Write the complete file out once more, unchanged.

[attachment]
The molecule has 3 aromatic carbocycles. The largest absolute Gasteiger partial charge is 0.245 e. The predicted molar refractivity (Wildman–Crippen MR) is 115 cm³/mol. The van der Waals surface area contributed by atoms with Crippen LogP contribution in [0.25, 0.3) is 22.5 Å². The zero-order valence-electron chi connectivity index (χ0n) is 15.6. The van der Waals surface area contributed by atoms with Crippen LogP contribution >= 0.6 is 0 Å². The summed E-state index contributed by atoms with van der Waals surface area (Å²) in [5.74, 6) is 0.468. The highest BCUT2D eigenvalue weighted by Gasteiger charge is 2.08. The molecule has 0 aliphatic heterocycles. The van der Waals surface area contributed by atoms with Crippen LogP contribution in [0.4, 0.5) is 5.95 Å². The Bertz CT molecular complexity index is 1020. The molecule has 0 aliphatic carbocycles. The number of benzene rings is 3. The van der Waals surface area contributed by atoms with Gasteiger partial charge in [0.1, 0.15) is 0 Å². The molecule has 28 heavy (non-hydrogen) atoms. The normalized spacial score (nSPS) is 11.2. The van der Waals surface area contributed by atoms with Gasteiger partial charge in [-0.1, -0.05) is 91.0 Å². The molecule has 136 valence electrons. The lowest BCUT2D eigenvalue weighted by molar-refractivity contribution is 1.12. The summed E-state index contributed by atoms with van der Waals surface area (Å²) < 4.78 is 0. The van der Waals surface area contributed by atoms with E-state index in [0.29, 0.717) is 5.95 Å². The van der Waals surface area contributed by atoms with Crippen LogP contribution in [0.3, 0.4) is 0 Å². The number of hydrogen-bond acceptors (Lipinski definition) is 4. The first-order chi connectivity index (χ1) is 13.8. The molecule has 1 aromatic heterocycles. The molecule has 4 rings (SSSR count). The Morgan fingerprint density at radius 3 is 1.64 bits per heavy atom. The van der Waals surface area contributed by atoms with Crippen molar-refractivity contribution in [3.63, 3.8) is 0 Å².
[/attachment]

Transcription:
The molecule has 3 aromatic carbocycles. The largest absolute Gasteiger partial charge is 0.245 e. The predicted molar refractivity (Wildman–Crippen MR) is 115 cm³/mol. The van der Waals surface area contributed by atoms with Crippen LogP contribution in [0.25, 0.3) is 22.5 Å². The zero-order valence-electron chi connectivity index (χ0n) is 15.6. The van der Waals surface area contributed by atoms with Crippen LogP contribution >= 0.6 is 0 Å². The summed E-state index contributed by atoms with van der Waals surface area (Å²) in [5.74, 6) is 0.468. The highest BCUT2D eigenvalue weighted by Gasteiger charge is 2.08. The molecule has 0 aliphatic heterocycles. The van der Waals surface area contributed by atoms with Crippen LogP contribution in [0.4, 0.5) is 5.95 Å². The Bertz CT molecular complexity index is 1020. The molecule has 0 aliphatic carbocycles. The number of benzene rings is 3. The van der Waals surface area contributed by atoms with Gasteiger partial charge in [0.1, 0.15) is 0 Å². The molecule has 28 heavy (non-hydrogen) atoms. The normalized spacial score (nSPS) is 11.2. The van der Waals surface area contributed by atoms with Gasteiger partial charge in [-0.1, -0.05) is 91.0 Å². The molecule has 136 valence electrons. The lowest BCUT2D eigenvalue weighted by molar-refractivity contribution is 1.12. The summed E-state index contributed by atoms with van der Waals surface area (Å²) < 4.78 is 0. The van der Waals surface area contributed by atoms with E-state index in [0.29, 0.717) is 5.95 Å². The van der Waals surface area contributed by atoms with Crippen LogP contribution in [0.3, 0.4) is 0 Å². The number of hydrogen-bond acceptors (Lipinski definition) is 4. The first-order chi connectivity index (χ1) is 13.8. The molecule has 1 aromatic heterocycles. The molecule has 4 rings (SSSR count). The Morgan fingerprint density at radius 3 is 1.64 bits per heavy atom. The van der Waals surface area contributed by atoms with Crippen molar-refractivity contribution in [3.63, 3.8) is 0 Å².